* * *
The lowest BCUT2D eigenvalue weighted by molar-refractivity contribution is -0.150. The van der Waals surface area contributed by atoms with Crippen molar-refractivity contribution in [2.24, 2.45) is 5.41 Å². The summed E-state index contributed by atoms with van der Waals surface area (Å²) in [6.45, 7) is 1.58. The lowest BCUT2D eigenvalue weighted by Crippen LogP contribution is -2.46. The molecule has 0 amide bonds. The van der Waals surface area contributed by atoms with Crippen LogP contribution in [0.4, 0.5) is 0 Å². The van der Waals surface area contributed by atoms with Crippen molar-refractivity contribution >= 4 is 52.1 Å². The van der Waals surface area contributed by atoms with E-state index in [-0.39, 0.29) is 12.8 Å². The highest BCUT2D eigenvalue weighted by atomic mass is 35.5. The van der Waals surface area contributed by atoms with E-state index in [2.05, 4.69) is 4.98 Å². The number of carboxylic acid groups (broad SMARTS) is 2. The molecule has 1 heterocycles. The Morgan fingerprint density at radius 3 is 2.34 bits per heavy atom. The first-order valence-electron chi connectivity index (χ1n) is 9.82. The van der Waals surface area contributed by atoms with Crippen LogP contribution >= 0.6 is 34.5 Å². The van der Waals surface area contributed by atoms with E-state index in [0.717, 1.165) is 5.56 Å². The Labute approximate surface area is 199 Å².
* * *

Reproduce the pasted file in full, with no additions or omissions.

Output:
The lowest BCUT2D eigenvalue weighted by molar-refractivity contribution is -0.150. The van der Waals surface area contributed by atoms with Crippen molar-refractivity contribution in [2.24, 2.45) is 5.41 Å². The summed E-state index contributed by atoms with van der Waals surface area (Å²) in [6.45, 7) is 1.58. The lowest BCUT2D eigenvalue weighted by Crippen LogP contribution is -2.46. The molecule has 0 amide bonds. The van der Waals surface area contributed by atoms with Crippen LogP contribution in [0.4, 0.5) is 0 Å². The van der Waals surface area contributed by atoms with Crippen molar-refractivity contribution >= 4 is 52.1 Å². The van der Waals surface area contributed by atoms with E-state index in [-0.39, 0.29) is 12.8 Å². The highest BCUT2D eigenvalue weighted by atomic mass is 35.5. The van der Waals surface area contributed by atoms with E-state index in [2.05, 4.69) is 4.98 Å². The number of carboxylic acid groups (broad SMARTS) is 2. The molecule has 1 heterocycles. The Morgan fingerprint density at radius 3 is 2.34 bits per heavy atom. The first-order valence-electron chi connectivity index (χ1n) is 9.82. The van der Waals surface area contributed by atoms with Crippen LogP contribution >= 0.6 is 34.5 Å². The van der Waals surface area contributed by atoms with E-state index in [0.717, 1.165) is 5.56 Å². The Labute approximate surface area is 199 Å².